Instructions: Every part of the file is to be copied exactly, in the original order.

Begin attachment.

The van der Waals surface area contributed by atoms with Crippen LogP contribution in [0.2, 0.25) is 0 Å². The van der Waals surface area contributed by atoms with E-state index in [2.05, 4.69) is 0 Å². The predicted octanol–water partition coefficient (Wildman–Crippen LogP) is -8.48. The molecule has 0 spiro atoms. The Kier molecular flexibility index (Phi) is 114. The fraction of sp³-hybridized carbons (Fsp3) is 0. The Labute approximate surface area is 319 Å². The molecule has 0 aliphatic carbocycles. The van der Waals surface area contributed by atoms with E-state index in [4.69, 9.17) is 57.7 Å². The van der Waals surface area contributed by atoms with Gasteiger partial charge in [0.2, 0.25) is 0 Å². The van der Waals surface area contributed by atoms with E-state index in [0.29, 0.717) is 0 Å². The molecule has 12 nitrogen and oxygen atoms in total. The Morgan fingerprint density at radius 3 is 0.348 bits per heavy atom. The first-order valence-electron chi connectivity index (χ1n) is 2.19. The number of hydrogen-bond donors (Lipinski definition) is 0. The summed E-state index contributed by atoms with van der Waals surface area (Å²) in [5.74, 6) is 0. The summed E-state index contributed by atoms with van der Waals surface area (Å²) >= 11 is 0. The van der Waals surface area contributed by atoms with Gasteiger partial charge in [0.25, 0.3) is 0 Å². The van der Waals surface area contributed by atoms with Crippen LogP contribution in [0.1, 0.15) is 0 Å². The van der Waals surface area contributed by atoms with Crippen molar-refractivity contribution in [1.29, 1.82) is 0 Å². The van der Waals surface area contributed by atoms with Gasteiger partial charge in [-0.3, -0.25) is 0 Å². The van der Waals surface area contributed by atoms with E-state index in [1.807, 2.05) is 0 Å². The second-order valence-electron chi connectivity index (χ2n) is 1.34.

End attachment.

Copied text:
The van der Waals surface area contributed by atoms with Crippen LogP contribution in [0.2, 0.25) is 0 Å². The van der Waals surface area contributed by atoms with E-state index in [2.05, 4.69) is 0 Å². The predicted octanol–water partition coefficient (Wildman–Crippen LogP) is -8.48. The molecule has 0 spiro atoms. The Kier molecular flexibility index (Phi) is 114. The fraction of sp³-hybridized carbons (Fsp3) is 0. The Labute approximate surface area is 319 Å². The molecule has 0 aliphatic carbocycles. The van der Waals surface area contributed by atoms with E-state index in [4.69, 9.17) is 57.7 Å². The van der Waals surface area contributed by atoms with Gasteiger partial charge in [0.2, 0.25) is 0 Å². The van der Waals surface area contributed by atoms with E-state index in [0.29, 0.717) is 0 Å². The molecule has 12 nitrogen and oxygen atoms in total. The Morgan fingerprint density at radius 3 is 0.348 bits per heavy atom. The first-order valence-electron chi connectivity index (χ1n) is 2.19. The number of hydrogen-bond donors (Lipinski definition) is 0. The summed E-state index contributed by atoms with van der Waals surface area (Å²) in [5.74, 6) is 0. The summed E-state index contributed by atoms with van der Waals surface area (Å²) >= 11 is 0. The van der Waals surface area contributed by atoms with Gasteiger partial charge in [0.25, 0.3) is 0 Å². The van der Waals surface area contributed by atoms with Crippen LogP contribution in [0.1, 0.15) is 0 Å². The van der Waals surface area contributed by atoms with Crippen molar-refractivity contribution in [1.29, 1.82) is 0 Å². The van der Waals surface area contributed by atoms with Gasteiger partial charge in [-0.3, -0.25) is 0 Å². The van der Waals surface area contributed by atoms with E-state index in [1.807, 2.05) is 0 Å². The second-order valence-electron chi connectivity index (χ2n) is 1.34.